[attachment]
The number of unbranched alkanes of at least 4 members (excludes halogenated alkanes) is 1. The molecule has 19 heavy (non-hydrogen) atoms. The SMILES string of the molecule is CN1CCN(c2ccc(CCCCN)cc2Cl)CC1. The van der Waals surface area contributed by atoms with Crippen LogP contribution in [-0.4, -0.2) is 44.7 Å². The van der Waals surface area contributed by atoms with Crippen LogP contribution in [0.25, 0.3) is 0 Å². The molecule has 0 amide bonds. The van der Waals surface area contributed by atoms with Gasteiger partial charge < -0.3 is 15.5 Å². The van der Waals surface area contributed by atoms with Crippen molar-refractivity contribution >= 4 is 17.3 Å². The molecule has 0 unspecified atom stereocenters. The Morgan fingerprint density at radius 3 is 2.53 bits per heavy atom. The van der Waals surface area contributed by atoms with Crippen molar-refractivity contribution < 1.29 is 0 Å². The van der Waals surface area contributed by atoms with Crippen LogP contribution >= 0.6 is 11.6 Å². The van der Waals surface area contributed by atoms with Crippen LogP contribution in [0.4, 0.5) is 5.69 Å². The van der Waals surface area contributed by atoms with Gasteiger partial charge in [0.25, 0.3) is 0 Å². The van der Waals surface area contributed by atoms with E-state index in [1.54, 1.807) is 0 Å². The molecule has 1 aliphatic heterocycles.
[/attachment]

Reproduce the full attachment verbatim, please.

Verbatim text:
The number of unbranched alkanes of at least 4 members (excludes halogenated alkanes) is 1. The molecule has 19 heavy (non-hydrogen) atoms. The SMILES string of the molecule is CN1CCN(c2ccc(CCCCN)cc2Cl)CC1. The van der Waals surface area contributed by atoms with Crippen LogP contribution in [-0.4, -0.2) is 44.7 Å². The van der Waals surface area contributed by atoms with Crippen LogP contribution in [0.25, 0.3) is 0 Å². The molecule has 0 amide bonds. The van der Waals surface area contributed by atoms with Gasteiger partial charge < -0.3 is 15.5 Å². The van der Waals surface area contributed by atoms with Crippen molar-refractivity contribution >= 4 is 17.3 Å². The molecule has 0 unspecified atom stereocenters. The Morgan fingerprint density at radius 3 is 2.53 bits per heavy atom. The van der Waals surface area contributed by atoms with Crippen molar-refractivity contribution < 1.29 is 0 Å². The van der Waals surface area contributed by atoms with Crippen LogP contribution >= 0.6 is 11.6 Å². The van der Waals surface area contributed by atoms with Crippen LogP contribution in [0.4, 0.5) is 5.69 Å². The van der Waals surface area contributed by atoms with Gasteiger partial charge in [0.25, 0.3) is 0 Å². The van der Waals surface area contributed by atoms with E-state index in [1.54, 1.807) is 0 Å². The molecule has 1 aliphatic heterocycles.